In 1932, President Herbert Hoover appointed Cardozo to the Supreme Court of the United States to succeed Justice Oliver Wendell Holmes. The New York Times said of Cardozo’s appointment that “seldom, if ever, in the history of the Court has an appointment been so universally commended.” Democratic Cardozo’s appointment by a Republican president has been referred to as one of the few Supreme Court appointments in history not motivated by partisanship or politics, but strictly based on the nominee’s contribution to law. However, Hoover was running for re-election, eventually against Franklin Roosevelt, so a larger political calculation may have been operating.

Cardozo was confirmed by a unanimous voice vote in the Senate on February 24.[15] On a radio broadcast on March 1, 1932, the day of Cardozo’s confirmation, Clarence C. Dill, Democratic Senator for Washington, called Hoover’s appointment of Cardozo “the finest act of his career as President”. The entire faculty of the University of Chicago Law School had urged Hoover to nominate him, as did the deans of the law schools at Harvard, Yale, and Columbia. Justice Harlan Fiske Stone strongly urged Hoover to name Cardozo, even offering to resign to make room for him if Hoover had his heart set on someone else (Stone had in fact suggested to Calvin Coolidge that he should nominate Cardozo rather than himself back in 1925). Hoover, however, originally demurred: there were already two justices from New York, and a Jew on the court; in addition, Justice James McReynolds was a notorious anti-Semite. When the chairman of the Senate Foreign Relations Committee, William E. Borah of Idaho, added his strong support for Cardozo, however, Hoover finally bowed to the pressure.

Cardozo was a member of the Three Musketeers along with Brandeis and Stone, which was considered to be the liberal faction of the Supreme Court. In his years as an Associate Justice, he handed down opinions that stressed the necessity for the tightest adherence to the Tenth Amendment.  As an adult, Cardozo no longer practiced his faith (he identified himself as an agnostic), but remained proud of his Jewish heritage.

Of the six children born to Albert and Rebecca Cardozo, only Emily, his twin sister, married, and she and her husband did not have any children. As far as is known, Benjamin Cardozo led a celibate life. The fact that Cardozo was unmarried and was personally tutored by the writer Horatio Alger (who had been accused of inappropriate sexual relations with young boys) has led some of Cardozo’s biographers to insinuate that Cardozo was homosexual, but no real evidence exists to corroborate this possibility. Constitutional law scholar Jeffrey Rosen noted in a New York Times Book Review of Richard Polenberg’s book on Cardozo:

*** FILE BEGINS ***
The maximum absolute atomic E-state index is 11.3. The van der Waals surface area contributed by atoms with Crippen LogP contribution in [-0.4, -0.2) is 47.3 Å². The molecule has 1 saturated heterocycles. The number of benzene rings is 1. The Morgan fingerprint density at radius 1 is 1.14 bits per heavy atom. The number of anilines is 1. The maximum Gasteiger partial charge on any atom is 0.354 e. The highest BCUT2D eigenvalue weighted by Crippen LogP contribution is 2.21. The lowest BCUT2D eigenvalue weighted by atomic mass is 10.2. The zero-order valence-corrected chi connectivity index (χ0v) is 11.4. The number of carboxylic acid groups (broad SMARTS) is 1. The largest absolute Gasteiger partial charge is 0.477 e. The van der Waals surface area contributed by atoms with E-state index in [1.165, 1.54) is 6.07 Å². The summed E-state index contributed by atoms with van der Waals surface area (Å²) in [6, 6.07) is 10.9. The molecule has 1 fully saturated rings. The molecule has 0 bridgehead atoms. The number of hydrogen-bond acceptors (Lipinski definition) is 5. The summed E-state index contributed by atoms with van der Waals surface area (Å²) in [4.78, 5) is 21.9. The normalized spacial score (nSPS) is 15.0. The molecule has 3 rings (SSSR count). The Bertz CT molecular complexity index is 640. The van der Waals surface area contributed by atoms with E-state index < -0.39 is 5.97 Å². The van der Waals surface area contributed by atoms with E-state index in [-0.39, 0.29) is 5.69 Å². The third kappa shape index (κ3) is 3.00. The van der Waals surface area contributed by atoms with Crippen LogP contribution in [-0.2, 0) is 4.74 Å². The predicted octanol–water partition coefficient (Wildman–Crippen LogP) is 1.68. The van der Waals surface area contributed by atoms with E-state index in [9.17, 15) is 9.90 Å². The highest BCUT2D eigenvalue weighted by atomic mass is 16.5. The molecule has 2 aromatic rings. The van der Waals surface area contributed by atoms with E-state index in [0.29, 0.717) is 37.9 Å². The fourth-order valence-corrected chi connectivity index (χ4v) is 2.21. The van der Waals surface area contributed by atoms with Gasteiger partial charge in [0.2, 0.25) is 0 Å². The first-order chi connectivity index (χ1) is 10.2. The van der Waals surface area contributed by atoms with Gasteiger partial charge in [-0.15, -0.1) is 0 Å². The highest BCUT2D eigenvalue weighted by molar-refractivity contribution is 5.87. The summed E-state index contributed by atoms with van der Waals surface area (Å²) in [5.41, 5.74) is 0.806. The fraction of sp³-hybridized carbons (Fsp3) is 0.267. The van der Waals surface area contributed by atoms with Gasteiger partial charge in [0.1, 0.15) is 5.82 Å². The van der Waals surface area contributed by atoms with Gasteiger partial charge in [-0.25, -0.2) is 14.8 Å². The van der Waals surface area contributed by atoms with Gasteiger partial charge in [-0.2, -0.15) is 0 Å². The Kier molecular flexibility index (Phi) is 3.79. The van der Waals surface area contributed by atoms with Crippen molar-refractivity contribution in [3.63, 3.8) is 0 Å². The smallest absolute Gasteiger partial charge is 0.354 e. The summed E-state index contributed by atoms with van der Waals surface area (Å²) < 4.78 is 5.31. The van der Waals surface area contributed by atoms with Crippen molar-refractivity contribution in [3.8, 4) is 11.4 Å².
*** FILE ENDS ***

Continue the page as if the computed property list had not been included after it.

“ Polenberg describes Cardozo’s lifelong devotion to his older sister Nell, with whom he lived in New York until her death in 1929. When asked why he had never married, Cardozo replied, quietly and sadly, I never could give Nellie the second place in my life. Polenberg suggests that friends may have stressed Cardozo’s devotion to his sister to discourage rumors that he was sexually dysfunctional, or had an unusually low sexual drive or was homosexual. But he produces no evidence to support any of these possibilities, except to note that friends, in describing Cardozo, used words like beautiful, exquisite, sensitive or delicate. ”
Andrew Kaufman, a Harvard Law School professor and Cardozo biographer, notes that “Although one cannot be absolutely certain, it seems highly likely that Cardozo lived a celibate life.” Judge Learned Hand is quoted in the book as saying about Cardozo: “He [had] no trace of homosexuality anyway.”  In late 1937, Cardozo had a heart attack, and in early 1938, he suffered a stroke. He died on July 9, 1938, at the age of 68 and was buried in Beth Olam Cemetery in Queens. His death came at a time of much transition for the court, as many of the other justices died or retired during the late 1930s and early 1940s.

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Born

  • May, 24, 1870
  • USA
  • New York City, New York

Died

  • July, 09, 1938
  • USA
  • Port Chester, New York

Cemetery

  • Beth Olom Cemetery
  • Queens, New York
  • USA